Anthony Cipolle at his ordination. He was removed from the priesthood in Maine three years ago and has recently been working as a resident chaplain at Vanderbilt University Medical Center. Gregory Rec/Staff Photographer

Vanderbilt University Medical Center has removed the name of a resident chaplain from its website after the Portland Press Herald published a story about the former Maine priest.

The story focused on a woman who sought Anthony Cipolle’s help when he was a priest, and who says he took advantage of her vulnerability, abused her trust and coerced her into a sexual relationship.

It was not clear Wednesday whether Cipolle still works for the medical center. Neither Cipolle nor the medical center responded to questions about his employment status.

Cipolle joined Vanderbilt’s Clinical Pastoral Education program as one of several resident chaplains in 2022. According to a program description online, resident chaplains work with theological students, health professionals and ministers from several faiths to aid patients in crisis.

Before he was at Vanderbilt, Cipolle was a Catholic priest in Bangor who offered parishioners spiritual direction. Those he counseled include Melissa Kearns, who told the Press Herald that despite his vow of celibacy, Cipolle pushed her into a sexual relationship.

He took advantage of her vulnerability, she said, as someone dealing with major depressive disorder and post-traumatic stress disorder. Kearns said she shared her story because she was concerned Cipolle could be a danger to others who are vulnerable.


Weeks before he met Kearns in August 2018, Cipolle had been renting a house with another woman, Renee Henneberry Clark, whose estranged brother-in-law shot her to death following a physical fight with Cipolle that July.

Kearns said Cipolle told her that he had also had a sexual relationship with Henneberry Clark.

The Vanderbilt University Medical Center media relations office did not respond to several emails and calls asking why Cipolle’s profile was no longer on its website on Wednesday. The office has not responded to questions regarding Cipolle’s employment status and history or the allegations of inappropriate conduct toward those in his care while he was a priest in Maine.

After the Press Herald first reached out to the medical center in March, Cipolle’s name was changed on its web page to “Anthony Thomas,” using his middle name as his last name. It’s unclear who made the change or whether it was in response to the Press Herald’s questions about Cipolle’s background.

“I am sorry, I do not have an answer,” wrote Media Relations Manager Jessica Pasley on Tuesday when asked about the name change.

The Press Herald also reached out to other resident chaplains and the program’s lead educator on Tuesday to discuss Cipolle and his work at the medical center, but received no response.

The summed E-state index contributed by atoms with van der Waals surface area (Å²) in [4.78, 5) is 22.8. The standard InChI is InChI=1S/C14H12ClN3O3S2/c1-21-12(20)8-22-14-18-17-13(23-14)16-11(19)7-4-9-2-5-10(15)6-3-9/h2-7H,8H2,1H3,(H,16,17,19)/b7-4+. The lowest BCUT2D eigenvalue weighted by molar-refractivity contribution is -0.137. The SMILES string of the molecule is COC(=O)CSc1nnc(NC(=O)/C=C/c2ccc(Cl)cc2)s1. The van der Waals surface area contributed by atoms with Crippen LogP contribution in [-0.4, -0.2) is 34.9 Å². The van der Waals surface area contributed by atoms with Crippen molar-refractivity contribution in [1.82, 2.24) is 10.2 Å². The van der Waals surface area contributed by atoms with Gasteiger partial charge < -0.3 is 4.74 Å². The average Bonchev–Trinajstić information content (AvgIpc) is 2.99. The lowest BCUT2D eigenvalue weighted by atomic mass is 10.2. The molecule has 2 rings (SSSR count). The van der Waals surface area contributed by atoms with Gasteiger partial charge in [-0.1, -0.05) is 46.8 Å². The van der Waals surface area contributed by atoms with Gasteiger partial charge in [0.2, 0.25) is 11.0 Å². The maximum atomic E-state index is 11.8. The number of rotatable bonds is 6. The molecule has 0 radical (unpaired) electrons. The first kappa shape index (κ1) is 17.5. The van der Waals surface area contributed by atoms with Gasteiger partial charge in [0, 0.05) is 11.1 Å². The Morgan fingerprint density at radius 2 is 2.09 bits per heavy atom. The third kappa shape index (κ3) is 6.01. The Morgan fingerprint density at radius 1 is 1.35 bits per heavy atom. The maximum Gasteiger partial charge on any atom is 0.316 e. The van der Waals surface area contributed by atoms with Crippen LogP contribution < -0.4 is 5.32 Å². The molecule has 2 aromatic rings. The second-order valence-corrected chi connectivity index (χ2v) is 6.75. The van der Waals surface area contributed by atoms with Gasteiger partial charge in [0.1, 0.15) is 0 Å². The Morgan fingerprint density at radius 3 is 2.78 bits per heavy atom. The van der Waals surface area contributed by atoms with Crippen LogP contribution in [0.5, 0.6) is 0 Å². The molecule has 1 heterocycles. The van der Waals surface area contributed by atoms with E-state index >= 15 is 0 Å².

Cipolle did not respond to a call Wednesday or to a message sent to his email address at the medical center. He previously denied having taken advantage of Kearns or abusing his position as her priest, saying he considered her a friend and not a parishioner — despite admitting the two met at church and that Cipolle had offered her spiritual direction, a priestly service.

The Press Herald reviewed several texts and conducted interviews with people who observed Cipolle’s behavior with Kearns, all suggesting that the two had a sexual relationship.

Cipolle took a voluntary leave of absence from the Roman Catholic Diocese of Portland in late 2018. He told the Press Herald Saturday that he remains on a leave of absence while negotiating a voluntary departure from the diocese.

Bishop Robert Deeley announced in May 2020 that the diocese had expelled Cipolle, removing him from the priesthood in Maine. This was after the Maine judge who oversaw the murder trial of Philip Clark, Renee Henneberry Clark’s brother-in-law, stated during Clark’s sentencing that he believed Cipolle had “fanned the flames” of the conflict that led to Henneberry Clark’s death.

Cipolle told the Press Herald that he had successfully appealed the diocese’s decision with help from a canon lawyer.

A spokesperson for the diocese did not respond to emails seeking a response to the Press Herald’s reporting and further information on Cipolle’s status and any actions the diocese has taken to permanently remove him from the priesthood.

Cipolle has said that in preparation for his ordination in Maine, he participated in a clinical pastoral education program at Central Maine Medical Center that was similar to Vanderbilt’s program.

Even after Cipolle was expelled from the diocese in 2020, he continued his work with vulnerable populations in Massachusetts.

Spectrum Health Systems, which runs several Massachusetts clinics treating people with substance use disorder, confirmed in March that Cipolle was a care coordinator at one of its locations from October 2020 to December 2021. Spectrum declined to name the location where Cipolle worked or to say what his job entailed. Spectrum did not respond to an email Monday seeking reaction to the Press Herald’s reporting.

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